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A roundup of the sports information of the week
February 20, 1967
BASKETBALL—NBA: Philadelphia (52-10) lost another half a game of its Eastern Division lead as the 76ers won three of five, while BOSTON (45-14) took three of four. The Celtics—now 5� games behind—beat Western Division leader San Francisco 137-136 in double overtime when Tom Sanders tipped in a rebound with 18 seconds left, and two days later edged the 76ers 113-112. NEW YORK (31-32) opened the week with a loss, but came back to win three games, by a total of seven points, and moved three games ahead of the Royals in the battle for third place. CINCINNATI (26-33), which won two and lost three, ended a five-game losing streak by beating the Pistons twice in a row, while last-place BALTIMORE (16-48) closed out a surprising 3-2 week by defeating both the Celtics and 76ers. In the West, SAN FRANCISCO (36-26) lost four games in a row. Worse yet, the Warriors lost Center Nate Thurmond, possibly for the rest of the season, when he broke two bones in his left hand during a scramble for a loose ball in the game against the Celtics. Second-place ST. LOUIS (29-32) won three of four and climbed to within 6� games of the Warriors, while LOS ANGELES (26-34), in third, also won three of four. DETROIT (24-37) split four games, and last-place CHICAGO (23-42) dropped five in a row.
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February 20, 1967

A Roundup Of The Sports Information Of The Week

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BASKETBALL—NBA: Philadelphia (52-10) lost another half a game of its Eastern Division lead as the 76ers won three of five, while BOSTON (45-14) took three of four. The Celtics—now 5� games behind—beat Western Division leader San Francisco 137-136 in double overtime when Tom Sanders tipped in a rebound with 18 seconds left, and two days later edged the 76ers 113-112. NEW YORK (31-32) opened the week with a loss, but came back to win three games, by a total of seven points, and moved three games ahead of the Royals in the battle for third place. CINCINNATI (26-33), which won two and lost three, ended a five-game losing streak by beating the Pistons twice in a row, while last-place BALTIMORE (16-48) closed out a surprising 3-2 week by defeating both the Celtics and 76ers. In the West, SAN FRANCISCO (36-26) lost four games in a row. Worse yet, the Warriors lost Center Nate Thurmond, possibly for the rest of the season, when he broke two bones in his left hand during a scramble for a loose ball in the game against the Celtics. Second-place ST. LOUIS (29-32) won three of four and climbed to within 6� games of the Warriors, while LOS ANGELES (26-34), in third, also won three of four. DETROIT (24-37) split four games, and last-place CHICAGO (23-42) dropped five in a row.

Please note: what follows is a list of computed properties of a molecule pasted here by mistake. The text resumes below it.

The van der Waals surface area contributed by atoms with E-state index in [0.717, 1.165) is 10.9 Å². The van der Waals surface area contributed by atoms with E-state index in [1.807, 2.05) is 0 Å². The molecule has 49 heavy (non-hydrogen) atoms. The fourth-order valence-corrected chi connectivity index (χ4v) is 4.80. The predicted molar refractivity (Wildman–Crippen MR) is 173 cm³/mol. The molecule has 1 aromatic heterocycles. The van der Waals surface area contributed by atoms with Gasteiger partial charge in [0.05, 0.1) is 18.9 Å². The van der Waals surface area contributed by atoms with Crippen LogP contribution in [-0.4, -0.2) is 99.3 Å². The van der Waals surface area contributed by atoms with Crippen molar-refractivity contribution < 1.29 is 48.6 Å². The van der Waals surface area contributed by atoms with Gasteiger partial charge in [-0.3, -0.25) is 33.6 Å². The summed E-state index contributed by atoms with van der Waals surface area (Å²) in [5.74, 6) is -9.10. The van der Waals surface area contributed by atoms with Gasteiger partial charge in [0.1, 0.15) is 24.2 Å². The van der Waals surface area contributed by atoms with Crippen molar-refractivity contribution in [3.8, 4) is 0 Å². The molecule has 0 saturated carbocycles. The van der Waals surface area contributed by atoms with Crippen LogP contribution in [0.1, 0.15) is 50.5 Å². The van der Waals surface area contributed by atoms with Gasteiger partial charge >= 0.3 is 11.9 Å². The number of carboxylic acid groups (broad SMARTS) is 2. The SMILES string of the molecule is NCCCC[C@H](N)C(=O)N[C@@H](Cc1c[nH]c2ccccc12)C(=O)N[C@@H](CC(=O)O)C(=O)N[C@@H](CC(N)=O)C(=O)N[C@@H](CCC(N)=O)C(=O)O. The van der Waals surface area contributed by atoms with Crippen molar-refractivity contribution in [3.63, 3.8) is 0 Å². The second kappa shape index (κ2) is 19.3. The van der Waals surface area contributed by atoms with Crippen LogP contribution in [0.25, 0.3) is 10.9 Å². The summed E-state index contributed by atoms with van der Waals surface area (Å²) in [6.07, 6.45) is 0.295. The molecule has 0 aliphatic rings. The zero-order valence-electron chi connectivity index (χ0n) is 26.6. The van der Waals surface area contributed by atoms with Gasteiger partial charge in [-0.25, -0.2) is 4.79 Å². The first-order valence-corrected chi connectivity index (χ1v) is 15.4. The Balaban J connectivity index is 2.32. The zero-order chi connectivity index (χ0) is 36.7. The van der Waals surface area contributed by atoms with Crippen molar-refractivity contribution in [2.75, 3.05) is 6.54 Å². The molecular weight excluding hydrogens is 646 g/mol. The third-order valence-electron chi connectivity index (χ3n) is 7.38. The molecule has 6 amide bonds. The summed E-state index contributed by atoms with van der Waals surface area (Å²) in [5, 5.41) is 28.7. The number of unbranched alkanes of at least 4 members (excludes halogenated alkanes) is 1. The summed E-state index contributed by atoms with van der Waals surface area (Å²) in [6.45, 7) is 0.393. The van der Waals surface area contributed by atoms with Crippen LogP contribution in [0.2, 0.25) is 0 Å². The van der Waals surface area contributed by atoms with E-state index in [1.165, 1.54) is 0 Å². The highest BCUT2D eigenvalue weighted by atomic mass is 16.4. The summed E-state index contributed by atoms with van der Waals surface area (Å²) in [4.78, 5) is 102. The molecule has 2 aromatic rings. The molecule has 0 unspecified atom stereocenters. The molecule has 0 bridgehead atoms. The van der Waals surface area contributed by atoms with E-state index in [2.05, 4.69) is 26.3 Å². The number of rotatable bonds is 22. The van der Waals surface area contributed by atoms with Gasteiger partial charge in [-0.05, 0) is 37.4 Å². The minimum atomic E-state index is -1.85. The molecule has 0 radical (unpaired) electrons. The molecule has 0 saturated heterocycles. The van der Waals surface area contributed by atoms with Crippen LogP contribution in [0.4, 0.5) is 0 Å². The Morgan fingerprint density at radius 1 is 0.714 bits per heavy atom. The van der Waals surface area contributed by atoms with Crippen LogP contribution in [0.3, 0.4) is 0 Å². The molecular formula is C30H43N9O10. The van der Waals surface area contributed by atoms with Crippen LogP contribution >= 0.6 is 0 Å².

BOBSLEDDING—ERWIN THALER and REINHOLD DURNTHALER of Austria won the world two-man title in Alpe d'Huez, site of next year's Olympic bobsled events (page 16). Because of the treacherous conditions of the run, the four-man championships were caeled.

BOWLING—TIM HARAHAN, 20, a relative unknown from Encino, Calif., started the final day of competition in fifth place, then won successive match games from established stars Jim St. John, Al Thompson, Dick Weber and Billy Hardwick to win the $50,000 PBA Brut Open in Overland Park, Kans.